Many people believe that shrimp paste, a typical sauce from the peoples of northern Vietnam, is the best sauce to accompany tofu. But since I was a kid, I have always preferred that my tofu be dipped in fermented soybean paste, or tương, because its sweeter, lighter smell and taste reminds me of my grandmother, who used to make it at home.
This traditional dipping sauce enjoyed by vegetarian Buddhists is now less popular in cities, and the recipes and techniques for making it well tương they are only passed on within individual families. But if you have the opportunity to try it and compare its flavor with other fermented soy pastes, such as miso in Japan and Doenjang In Korea, you will find a common and treasured food tradition.
How do you do it?
The sauce has a high nutritional value because it is made from soybeans fermented with some type of mold or fungus. To make this mold, glutinous rice is steamed or, alternatively, plain rice is cooked with less water than usual, and then spread on a woven tray and covered with leaves to keep warm. The rice is left to ferment for approximately 7-10 days.
Each family and each region has its own method of making the mold, but the basic principle is the same: the fermented rice will generate heat and create an ideal condition for the mushrooms to grow. Scientists call this type of mushroom A. oryzae. It is also known as koji. This fungus helps transform rice starch into glucose, resulting in a powdered mixture with a nice golden color and a sweet taste. It is important to keep track of mold as it develops on rice, as sometimes other, possibly toxic types of fungi can also develop and will need to be removed.
At the same time, the soybeans are roasted and crushed or ground into pieces, and then boiled with water and poured into clay jars. The jars are then capped and placed in a sunny, ventilated place to ferment. When the rice mold is fully developed, it is mixed in the jars and the fermentation process will continue for at least 15 to 20 days to create the final product, fermented soybean paste.
Salt is an indispensable ingredient. Adding the right amount of salt is important to ensure good taste and long storage time. Salt can be mixed into the mold after it’s done or added directly to the jar. Either way, the end result is a perfect combination of salty, sweet, and umami taste of fermented soybeans.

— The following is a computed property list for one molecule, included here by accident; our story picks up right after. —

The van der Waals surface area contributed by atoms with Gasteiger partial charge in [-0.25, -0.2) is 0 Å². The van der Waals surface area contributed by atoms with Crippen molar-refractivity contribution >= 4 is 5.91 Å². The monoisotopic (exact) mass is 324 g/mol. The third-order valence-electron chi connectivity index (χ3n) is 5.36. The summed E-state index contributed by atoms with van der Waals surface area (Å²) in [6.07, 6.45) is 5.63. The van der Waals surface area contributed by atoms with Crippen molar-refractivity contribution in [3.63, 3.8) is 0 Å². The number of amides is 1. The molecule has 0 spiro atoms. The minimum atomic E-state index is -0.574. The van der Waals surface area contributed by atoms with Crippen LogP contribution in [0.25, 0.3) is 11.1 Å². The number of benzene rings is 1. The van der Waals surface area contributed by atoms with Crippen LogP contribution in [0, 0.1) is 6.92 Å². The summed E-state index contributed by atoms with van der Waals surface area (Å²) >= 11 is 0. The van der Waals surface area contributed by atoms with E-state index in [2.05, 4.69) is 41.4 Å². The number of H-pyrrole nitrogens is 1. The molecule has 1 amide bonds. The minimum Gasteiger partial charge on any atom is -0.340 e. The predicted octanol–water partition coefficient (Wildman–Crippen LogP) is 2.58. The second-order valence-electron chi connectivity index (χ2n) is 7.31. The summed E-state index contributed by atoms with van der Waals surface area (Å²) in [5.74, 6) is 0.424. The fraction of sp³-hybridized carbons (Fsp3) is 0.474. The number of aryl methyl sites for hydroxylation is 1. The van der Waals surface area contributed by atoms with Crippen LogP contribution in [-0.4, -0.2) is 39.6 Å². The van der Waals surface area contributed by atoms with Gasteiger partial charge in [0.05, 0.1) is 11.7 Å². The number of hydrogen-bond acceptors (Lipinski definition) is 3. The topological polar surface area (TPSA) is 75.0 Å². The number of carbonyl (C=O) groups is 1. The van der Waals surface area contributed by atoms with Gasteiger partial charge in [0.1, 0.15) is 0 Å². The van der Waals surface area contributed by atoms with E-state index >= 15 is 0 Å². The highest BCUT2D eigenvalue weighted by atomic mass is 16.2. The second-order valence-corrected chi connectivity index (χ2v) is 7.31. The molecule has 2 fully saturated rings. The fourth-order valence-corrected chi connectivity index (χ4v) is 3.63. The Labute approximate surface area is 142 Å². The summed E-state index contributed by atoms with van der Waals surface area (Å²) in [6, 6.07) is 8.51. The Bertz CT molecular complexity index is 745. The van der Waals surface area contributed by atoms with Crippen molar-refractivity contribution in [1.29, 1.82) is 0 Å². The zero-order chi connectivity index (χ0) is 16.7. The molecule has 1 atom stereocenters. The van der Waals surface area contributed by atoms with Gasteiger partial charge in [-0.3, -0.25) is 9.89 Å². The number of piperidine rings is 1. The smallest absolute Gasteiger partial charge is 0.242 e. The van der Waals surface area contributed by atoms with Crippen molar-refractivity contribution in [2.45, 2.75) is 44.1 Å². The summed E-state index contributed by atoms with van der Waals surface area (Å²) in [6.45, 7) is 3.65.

Check out a traditional fermentation method:
Video source: VTC14 – Thời tiết – Môi trường & Đời sống
Where can you find it?
In Vietnam, fermented soybean paste is used primarily as a dipping sauce for dishes served with rice, such as tofu and boiled vegetables. It can also be used as a seasoning when cooking fish or stewed vegetables. Especially in the north, bánh đúc lạc It is a popular snack in rural markets. It is a tasty cake made from rice and peanut flour, which is then dipped in fermented soybean paste.
Watch this video to learn how to use soybean paste to improve your health:
Video source: sharecare.com
Regions of Vietnam famous for their tradition of making fermented soybean paste include: Bần village in Hưng Yên province near Hanoi, Cự Đà village in Hanoiand Nam Đàn district of Nghệ An province. Many people use tương and tương bầninterchangeably to refer to fermented soybean paste. The town of Bần has been famous for this product since the end of the 19th century.
In southern Vietnam there is a type of fermented soybean paste called tương hột. It is made from whole boiled soybeans mixed with ground roasted soybeans, fermented with rice or corn mold, or using prepared soy sauce to speed up the fermentation process. Tương hột It is also used as a seasoning for fish, tofu, or grilled vegetables. When mixed, it can be used as a component in dipping sauce for fresh spring rolls.
Vietnamese tương and japanese miso
If you love Japanese cuisine, you have probably tried miso soup, Japanese home cooking made with miso paste, seaweed, tofu, and green onions. However, not many people know that miso it is actually the Japanese version of fermented soybean paste. Miso it is similar to vietnamese tương in components and production methods but with some differences.
First, in Japan soybeans are not roasted before boiling. Instead, they are soaked overnight, so the boiled beans are much softer and can be mashed into a thick, fine paste. Second, the steamed rice is mixed with koji starter and fermented for a few days, to become kome koji (rice mold). Finally, soybean paste and kome koji they are mixed with salt and put in a jar. Ingredients must be weighed to pressurize the mixture. This is done with a heavy bag as in this video. The jar is then capped for a month-long fermentation process.
Video Source: JapaneseCooking101
Vietnamese fermented soybean paste is just as nutritious as its Japanese cousin, and even more versatile. It can be added to variations of the country’s most beloved braised fish (Cá kho), used as a sauce to dip the famous gỏi cuốn, or is used as a condiment in many vegetarian dishes. The options are endless.